Haas preview the Belgian GP

Date published: August 22 2016

Romain Grosjean and Esteban Gutierrez hope to return from Formula 1's summer break with a top-ten result at the Belgian GP…

Romain Grosjean
Belgium is the home of Haas Automation’s European headquarters. You’ve been to many appearances and interacted with many Haas Automation customers. How have they embraced the team and Gene Haas’ endeavor into Formula One?

“Every time we do something with Haas Automation it’s been very well organized and we always receive a very warm welcome from all the guests attending. It’s been great to be representing Haas Automation in Formula One. It’s a big name in motorsports and a big name in industry. Whenever we meet their customers, especially when we’re with Gene (Haas), they’re always very happy. It feels like a big family, which is nice to be a part of.”

How do you prepare for the unpredictability of the weather at Spa, as one part of the course can be clear and dry while another portion can be wet and slippery?
“Basically, you don’t. It’s something that’s out of your control. You don’t really worry about it. When it comes to qualifying or race day, yes, you have to make decisions, but it’s never black or white at Spa.”

Spa has been called a driver’s track. Why?
“It’s just a great track. There are very high-speed corners and there are a lot of turns, different types, some high speed, some low – just a good variety overall. It gives you a good feeling to drive.”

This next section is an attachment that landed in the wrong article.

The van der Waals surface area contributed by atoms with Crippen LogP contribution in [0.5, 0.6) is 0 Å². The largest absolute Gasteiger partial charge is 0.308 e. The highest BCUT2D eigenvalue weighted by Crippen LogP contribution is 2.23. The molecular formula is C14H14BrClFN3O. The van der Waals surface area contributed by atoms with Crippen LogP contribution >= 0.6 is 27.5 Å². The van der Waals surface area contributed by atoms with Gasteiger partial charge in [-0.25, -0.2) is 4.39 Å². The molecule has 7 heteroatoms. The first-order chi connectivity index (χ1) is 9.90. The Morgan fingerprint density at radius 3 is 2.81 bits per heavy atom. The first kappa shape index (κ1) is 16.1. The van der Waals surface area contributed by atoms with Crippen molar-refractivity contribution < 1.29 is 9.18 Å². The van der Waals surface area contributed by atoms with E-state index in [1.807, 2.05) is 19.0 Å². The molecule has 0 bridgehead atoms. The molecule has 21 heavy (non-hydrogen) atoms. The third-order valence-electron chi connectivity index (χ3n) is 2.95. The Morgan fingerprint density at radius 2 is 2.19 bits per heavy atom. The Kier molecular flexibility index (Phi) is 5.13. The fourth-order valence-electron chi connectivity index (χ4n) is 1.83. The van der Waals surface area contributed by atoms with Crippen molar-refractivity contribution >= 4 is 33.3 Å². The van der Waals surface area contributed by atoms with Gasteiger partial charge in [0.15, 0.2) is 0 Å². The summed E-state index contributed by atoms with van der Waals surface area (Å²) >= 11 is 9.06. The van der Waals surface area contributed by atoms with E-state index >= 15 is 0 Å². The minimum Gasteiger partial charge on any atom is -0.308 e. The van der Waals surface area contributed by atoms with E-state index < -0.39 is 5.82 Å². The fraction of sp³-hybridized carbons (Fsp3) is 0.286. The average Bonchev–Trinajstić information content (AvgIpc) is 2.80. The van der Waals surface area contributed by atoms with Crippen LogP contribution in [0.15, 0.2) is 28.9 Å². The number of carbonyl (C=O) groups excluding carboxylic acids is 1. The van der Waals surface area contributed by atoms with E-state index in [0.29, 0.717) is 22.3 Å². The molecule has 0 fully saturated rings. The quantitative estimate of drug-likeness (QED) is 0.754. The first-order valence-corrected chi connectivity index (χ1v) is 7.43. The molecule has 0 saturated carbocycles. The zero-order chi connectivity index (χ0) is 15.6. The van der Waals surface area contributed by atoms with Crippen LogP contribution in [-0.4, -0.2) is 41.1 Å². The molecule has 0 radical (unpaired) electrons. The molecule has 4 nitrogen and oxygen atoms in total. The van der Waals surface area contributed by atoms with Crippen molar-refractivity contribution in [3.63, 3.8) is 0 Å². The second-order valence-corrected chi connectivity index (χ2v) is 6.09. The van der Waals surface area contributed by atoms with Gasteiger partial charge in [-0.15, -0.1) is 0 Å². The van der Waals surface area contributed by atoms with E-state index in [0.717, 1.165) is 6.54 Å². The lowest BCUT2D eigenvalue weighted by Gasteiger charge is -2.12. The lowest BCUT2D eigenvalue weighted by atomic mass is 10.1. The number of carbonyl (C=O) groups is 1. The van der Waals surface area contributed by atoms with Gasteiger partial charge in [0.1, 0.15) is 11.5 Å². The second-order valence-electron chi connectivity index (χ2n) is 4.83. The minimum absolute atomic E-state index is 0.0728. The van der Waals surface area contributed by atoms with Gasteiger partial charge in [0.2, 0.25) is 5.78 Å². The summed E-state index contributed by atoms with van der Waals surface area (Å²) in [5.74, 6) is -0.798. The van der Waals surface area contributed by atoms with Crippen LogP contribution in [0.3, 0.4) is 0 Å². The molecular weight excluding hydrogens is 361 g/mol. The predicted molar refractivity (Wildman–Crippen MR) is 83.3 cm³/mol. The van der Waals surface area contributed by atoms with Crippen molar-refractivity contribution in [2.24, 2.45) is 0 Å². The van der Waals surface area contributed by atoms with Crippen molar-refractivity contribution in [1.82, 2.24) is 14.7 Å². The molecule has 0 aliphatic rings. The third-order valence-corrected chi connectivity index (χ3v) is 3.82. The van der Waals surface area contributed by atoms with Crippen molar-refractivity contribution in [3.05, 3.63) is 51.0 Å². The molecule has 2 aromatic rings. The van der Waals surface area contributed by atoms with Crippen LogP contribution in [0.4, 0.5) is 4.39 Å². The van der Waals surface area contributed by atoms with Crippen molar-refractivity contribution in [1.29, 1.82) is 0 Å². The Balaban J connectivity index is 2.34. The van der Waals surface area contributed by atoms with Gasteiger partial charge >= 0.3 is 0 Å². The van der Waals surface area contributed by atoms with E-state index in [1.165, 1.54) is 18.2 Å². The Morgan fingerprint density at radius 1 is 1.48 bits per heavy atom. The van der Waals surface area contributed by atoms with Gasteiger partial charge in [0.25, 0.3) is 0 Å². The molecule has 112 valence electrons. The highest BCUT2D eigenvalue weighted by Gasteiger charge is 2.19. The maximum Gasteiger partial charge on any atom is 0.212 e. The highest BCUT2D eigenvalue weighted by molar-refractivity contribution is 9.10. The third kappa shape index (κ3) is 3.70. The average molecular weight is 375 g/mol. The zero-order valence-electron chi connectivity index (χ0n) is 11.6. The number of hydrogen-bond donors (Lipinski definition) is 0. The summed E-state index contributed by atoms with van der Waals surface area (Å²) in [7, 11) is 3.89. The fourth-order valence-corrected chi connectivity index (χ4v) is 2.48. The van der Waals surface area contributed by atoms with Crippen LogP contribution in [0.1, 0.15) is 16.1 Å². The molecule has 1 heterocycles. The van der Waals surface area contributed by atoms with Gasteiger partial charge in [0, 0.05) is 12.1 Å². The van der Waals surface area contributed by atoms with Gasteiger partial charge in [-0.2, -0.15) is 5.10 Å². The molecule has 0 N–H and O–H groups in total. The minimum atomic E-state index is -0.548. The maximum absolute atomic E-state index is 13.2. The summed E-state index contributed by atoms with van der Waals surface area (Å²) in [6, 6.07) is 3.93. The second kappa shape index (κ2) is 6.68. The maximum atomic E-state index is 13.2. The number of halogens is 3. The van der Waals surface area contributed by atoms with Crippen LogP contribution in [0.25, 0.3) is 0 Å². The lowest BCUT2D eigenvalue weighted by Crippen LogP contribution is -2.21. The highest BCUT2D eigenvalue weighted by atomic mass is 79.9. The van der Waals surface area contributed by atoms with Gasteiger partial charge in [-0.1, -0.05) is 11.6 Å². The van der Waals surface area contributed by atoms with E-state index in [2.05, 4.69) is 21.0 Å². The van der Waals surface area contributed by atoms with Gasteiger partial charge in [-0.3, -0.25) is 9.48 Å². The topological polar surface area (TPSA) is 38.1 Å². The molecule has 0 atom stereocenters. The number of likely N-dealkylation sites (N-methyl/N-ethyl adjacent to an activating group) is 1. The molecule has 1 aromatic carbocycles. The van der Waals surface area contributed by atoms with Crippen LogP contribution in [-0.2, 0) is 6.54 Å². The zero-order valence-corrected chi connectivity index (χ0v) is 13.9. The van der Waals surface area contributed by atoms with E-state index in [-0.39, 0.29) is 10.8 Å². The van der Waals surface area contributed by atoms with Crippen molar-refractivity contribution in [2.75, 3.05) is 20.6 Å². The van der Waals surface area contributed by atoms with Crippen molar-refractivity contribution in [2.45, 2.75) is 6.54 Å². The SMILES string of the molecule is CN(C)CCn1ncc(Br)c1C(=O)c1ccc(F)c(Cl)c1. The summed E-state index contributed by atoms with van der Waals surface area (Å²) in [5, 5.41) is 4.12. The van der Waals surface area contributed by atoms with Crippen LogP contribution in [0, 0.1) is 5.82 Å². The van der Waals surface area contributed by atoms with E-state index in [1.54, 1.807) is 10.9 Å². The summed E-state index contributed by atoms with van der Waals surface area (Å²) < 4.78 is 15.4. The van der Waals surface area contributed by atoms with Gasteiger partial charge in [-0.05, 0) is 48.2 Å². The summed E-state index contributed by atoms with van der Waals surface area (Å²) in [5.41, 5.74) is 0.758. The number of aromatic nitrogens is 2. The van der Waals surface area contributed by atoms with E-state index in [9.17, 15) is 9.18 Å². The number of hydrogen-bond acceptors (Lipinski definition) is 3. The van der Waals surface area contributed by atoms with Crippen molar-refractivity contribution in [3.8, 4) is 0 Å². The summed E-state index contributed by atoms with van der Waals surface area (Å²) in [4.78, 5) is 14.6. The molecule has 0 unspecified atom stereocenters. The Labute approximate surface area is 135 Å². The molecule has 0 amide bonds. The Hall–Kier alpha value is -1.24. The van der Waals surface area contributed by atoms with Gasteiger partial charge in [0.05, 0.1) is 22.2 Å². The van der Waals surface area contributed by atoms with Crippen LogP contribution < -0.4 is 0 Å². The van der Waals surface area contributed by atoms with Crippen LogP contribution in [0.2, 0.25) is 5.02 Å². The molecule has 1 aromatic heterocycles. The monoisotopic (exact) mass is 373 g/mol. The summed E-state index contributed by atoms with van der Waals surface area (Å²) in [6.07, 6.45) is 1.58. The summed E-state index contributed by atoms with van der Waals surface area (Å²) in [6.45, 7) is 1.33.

Spa has high-speed straights and corners combined with a tight and twisting section, especially between turns eight and 15. How do you set up your car to tackle all the different aspects of the track? Do you have to make sacrifices in one section to gain an edge in other sections?
“You always see different approaches at Spa. Either you’re fast in sector one and sector three, which are the high-speed sectors, or you’re fast in sector two, which has more of the corners. Both work pretty well, so it’s a matter of how you want to approach the race.”

Can you describe the sensation you feel inside the car when you drive through Eau Rouge and Raidillon? Are you able to take that section flat out?
“The first lap you go through flat out, you feel sick, like you’re on a rollercoaster because it goes up and down. You’re thinking, will I make that for the race? But, once you’ve done it once, it’s all ok and you just enjoy the g-forces.”

How important is it to enter Eau Rouge in clean air to ensure you have the maximum amount of downforce available?
“It’s certainly a corner where you don’t want to have a mistake. Qualifying in clean air is certainly quite good. On the other hand, if you get a big tow, you can have a massive advantage going into turn five. There’s a bit of an argument for both philosophies there.”